Physicians Practice Special Issues

SolutionReach-eBook_August 2017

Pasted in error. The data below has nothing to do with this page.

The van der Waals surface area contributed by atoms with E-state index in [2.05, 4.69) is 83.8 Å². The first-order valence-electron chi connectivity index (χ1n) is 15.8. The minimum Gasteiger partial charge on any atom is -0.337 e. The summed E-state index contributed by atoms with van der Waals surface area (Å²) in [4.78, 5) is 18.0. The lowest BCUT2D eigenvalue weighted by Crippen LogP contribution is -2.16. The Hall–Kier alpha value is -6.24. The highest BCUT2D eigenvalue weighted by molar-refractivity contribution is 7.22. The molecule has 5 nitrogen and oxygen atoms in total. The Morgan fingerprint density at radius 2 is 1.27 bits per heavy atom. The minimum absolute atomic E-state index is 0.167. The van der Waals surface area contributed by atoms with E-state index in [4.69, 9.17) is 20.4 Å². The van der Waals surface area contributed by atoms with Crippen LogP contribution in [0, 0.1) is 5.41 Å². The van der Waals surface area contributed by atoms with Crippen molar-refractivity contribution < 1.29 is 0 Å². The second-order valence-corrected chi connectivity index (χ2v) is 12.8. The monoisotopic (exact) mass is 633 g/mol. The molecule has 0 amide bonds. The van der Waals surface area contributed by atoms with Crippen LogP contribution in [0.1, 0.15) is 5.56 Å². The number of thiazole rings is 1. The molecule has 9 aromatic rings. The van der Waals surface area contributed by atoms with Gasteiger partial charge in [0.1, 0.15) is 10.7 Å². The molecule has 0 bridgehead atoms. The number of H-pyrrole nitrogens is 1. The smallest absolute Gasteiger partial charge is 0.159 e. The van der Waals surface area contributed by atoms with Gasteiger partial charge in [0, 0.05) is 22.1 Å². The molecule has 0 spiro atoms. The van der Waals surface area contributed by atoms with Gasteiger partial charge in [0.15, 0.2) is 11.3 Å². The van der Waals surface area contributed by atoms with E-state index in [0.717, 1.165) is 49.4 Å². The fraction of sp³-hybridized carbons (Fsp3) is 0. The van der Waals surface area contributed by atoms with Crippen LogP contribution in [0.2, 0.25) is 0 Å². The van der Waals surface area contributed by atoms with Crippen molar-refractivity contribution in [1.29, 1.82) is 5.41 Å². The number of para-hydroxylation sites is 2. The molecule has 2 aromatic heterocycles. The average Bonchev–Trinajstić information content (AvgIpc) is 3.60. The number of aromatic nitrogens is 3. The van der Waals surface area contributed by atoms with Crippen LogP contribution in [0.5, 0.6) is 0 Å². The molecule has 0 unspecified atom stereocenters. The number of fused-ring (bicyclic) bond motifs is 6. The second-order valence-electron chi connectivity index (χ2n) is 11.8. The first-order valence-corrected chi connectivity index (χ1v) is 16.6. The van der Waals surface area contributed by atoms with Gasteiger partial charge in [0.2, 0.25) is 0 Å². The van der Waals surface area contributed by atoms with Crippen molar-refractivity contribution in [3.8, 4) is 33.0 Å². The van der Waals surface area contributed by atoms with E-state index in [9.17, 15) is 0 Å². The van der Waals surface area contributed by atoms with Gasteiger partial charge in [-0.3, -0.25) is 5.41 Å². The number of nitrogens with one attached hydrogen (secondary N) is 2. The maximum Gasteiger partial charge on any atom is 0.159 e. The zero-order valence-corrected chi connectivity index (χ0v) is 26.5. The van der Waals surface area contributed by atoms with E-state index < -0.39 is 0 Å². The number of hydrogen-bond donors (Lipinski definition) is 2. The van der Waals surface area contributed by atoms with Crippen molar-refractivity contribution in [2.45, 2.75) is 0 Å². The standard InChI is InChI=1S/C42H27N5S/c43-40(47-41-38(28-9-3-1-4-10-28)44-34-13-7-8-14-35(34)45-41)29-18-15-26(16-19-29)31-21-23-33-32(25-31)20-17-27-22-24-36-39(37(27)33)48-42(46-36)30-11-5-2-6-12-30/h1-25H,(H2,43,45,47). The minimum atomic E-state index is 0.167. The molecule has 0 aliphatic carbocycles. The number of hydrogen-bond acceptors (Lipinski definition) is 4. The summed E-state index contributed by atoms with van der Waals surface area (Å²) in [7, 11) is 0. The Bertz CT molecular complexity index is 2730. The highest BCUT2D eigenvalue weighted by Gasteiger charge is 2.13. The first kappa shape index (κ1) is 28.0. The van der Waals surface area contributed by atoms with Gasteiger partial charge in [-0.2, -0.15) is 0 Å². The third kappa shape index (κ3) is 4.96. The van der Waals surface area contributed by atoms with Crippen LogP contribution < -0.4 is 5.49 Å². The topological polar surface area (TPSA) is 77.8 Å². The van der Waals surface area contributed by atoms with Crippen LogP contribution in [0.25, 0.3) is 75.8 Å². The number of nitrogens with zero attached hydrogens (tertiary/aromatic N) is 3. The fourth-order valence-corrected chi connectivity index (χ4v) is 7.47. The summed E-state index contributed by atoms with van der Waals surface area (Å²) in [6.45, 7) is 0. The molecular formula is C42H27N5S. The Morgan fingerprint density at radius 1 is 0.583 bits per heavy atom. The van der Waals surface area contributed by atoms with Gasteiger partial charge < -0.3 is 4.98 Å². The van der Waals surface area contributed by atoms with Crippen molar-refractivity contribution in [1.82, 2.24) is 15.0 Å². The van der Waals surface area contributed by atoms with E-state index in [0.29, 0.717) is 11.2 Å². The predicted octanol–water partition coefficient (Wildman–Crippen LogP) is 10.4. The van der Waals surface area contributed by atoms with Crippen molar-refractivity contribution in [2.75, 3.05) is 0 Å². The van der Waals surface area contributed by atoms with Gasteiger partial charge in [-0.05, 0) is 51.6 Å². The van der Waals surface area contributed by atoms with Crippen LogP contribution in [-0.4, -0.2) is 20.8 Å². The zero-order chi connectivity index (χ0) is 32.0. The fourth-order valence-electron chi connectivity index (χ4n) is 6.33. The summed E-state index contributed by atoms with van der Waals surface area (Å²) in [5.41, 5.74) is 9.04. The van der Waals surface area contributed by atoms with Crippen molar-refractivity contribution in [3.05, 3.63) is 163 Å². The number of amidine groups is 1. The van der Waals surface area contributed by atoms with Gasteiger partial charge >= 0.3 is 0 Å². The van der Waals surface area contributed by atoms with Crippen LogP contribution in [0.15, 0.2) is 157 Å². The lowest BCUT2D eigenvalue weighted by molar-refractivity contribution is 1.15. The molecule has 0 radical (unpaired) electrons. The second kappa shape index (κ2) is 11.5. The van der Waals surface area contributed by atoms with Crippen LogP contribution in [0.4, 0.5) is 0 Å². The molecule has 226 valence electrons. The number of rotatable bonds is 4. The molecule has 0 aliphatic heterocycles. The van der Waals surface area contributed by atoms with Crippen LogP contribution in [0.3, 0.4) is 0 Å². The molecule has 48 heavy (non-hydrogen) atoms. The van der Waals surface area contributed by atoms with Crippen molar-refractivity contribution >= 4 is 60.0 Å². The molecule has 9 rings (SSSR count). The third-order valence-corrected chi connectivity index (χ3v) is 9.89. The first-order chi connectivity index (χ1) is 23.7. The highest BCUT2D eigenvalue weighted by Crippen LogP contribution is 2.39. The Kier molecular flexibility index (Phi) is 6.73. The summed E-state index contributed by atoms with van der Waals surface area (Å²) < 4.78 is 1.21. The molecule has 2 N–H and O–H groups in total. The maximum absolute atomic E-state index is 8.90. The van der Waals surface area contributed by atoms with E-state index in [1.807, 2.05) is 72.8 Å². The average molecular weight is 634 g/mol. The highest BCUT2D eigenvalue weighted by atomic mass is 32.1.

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2 | S P O N S O R E D B Y A U G U S T 2 0 1 7 recently attended a lecture advising physicians on how they can use social media more effectively to compete in the marketplace. According to the speaker who cited a Journal of the American Medical Association (JAMA) survey, 20 percent of patients find a physician's ratings on websites very im- portant. Even more interesting is that 35 percent of patients say they picked a doctor based on good ratings when searching for a physi- cian on the web, and 27 percent of patients reported avoiding those with bad ratings. As most physicians know, reviews on social media websites and other online platforms are hardly an accurate picture of whether a physician is skilled. More often than not, it is completely unknown how the ratings are generated. However, given that patients do look on websites for information when selecting a physician, social media content can imapct you and your practice and is something of which physicians need to be aware. First, consider all the ways your practice could use social media to its advantage. Establishing an online presence in order to project your practice's brand and to share your "mes- sage" can be a valu- able tool to attract and retain patients, and can counter poor or meaningless rat- ings. Practice web- sites can be aug- mented with doctor profiles, blogs and video content that informs patients about the expertise of the practice, shares insight into the practice's mission and "vibe," and can help your practice be more attractive to new patients searching for physicians. Practices can also tailor their content to the patients they are seeking by choosing appropriate social media approaches. For example, baby boomers are apparently more likely to use I As most physicians know, reviews on social media websites and other online platforms are hardly an accurate picture of whether a physician is skilled. How Not to Respond to Bad Patient Reviews Online A bad review from a patient can be difficult for a provider to resolve; here are four bits of wisdom to heed if it happens to you. BY ERICKA ADLER

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